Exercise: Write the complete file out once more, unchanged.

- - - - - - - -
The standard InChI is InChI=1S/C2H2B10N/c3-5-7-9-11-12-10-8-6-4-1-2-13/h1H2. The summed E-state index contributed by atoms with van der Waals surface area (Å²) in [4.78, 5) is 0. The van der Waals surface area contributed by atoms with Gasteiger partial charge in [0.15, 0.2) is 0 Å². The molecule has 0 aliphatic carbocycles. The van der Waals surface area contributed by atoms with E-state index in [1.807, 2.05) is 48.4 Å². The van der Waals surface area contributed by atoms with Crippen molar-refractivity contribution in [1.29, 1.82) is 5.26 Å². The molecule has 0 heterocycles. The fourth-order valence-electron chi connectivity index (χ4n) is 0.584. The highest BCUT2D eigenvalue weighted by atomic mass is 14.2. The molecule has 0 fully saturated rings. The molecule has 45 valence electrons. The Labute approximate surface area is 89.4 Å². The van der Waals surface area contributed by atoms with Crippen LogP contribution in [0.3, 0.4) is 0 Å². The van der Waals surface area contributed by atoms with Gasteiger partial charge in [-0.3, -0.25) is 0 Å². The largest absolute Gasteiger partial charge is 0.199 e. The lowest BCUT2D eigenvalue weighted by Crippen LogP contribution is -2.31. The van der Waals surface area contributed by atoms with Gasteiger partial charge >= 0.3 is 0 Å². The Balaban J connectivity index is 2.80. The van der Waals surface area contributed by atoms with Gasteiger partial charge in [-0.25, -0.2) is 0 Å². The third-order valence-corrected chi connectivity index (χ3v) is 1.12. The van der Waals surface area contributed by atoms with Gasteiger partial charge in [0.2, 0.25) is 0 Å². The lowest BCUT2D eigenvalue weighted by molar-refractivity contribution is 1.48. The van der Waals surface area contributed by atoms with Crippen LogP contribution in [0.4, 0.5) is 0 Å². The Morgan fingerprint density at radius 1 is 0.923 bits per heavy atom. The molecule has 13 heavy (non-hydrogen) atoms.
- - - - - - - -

The standard InChI is InChI=1S/C2H2B10N/c3-5-7-9-11-12-10-8-6-4-1-2-13/h1H2. The summed E-state index contributed by atoms with van der Waals surface area (Å²) in [4.78, 5) is 0. The van der Waals surface area contributed by atoms with Gasteiger partial charge in [0.15, 0.2) is 0 Å². The molecule has 0 aliphatic carbocycles. The van der Waals surface area contributed by atoms with E-state index in [1.807, 2.05) is 48.4 Å². The van der Waals surface area contributed by atoms with Crippen molar-refractivity contribution in [1.29, 1.82) is 5.26 Å². The molecule has 0 heterocycles. The fourth-order valence-electron chi connectivity index (χ4n) is 0.584. The highest BCUT2D eigenvalue weighted by atomic mass is 14.2. The molecule has 0 fully saturated rings. The molecule has 45 valence electrons. The Labute approximate surface area is 89.4 Å². The van der Waals surface area contributed by atoms with Crippen LogP contribution in [0.3, 0.4) is 0 Å². The van der Waals surface area contributed by atoms with Gasteiger partial charge in [-0.3, -0.25) is 0 Å². The largest absolute Gasteiger partial charge is 0.199 e. The lowest BCUT2D eigenvalue weighted by Crippen LogP contribution is -2.31. The van der Waals surface area contributed by atoms with Gasteiger partial charge >= 0.3 is 0 Å². The Balaban J connectivity index is 2.80. The van der Waals surface area contributed by atoms with Gasteiger partial charge in [-0.25, -0.2) is 0 Å². The third-order valence-corrected chi connectivity index (χ3v) is 1.12. The van der Waals surface area contributed by atoms with Gasteiger partial charge in [0.2, 0.25) is 0 Å². The lowest BCUT2D eigenvalue weighted by molar-refractivity contribution is 1.48. The van der Waals surface area contributed by atoms with Crippen LogP contribution in [0.4, 0.5) is 0 Å². The Morgan fingerprint density at radius 1 is 0.923 bits per heavy atom. The molecule has 13 heavy (non-hydrogen) atoms.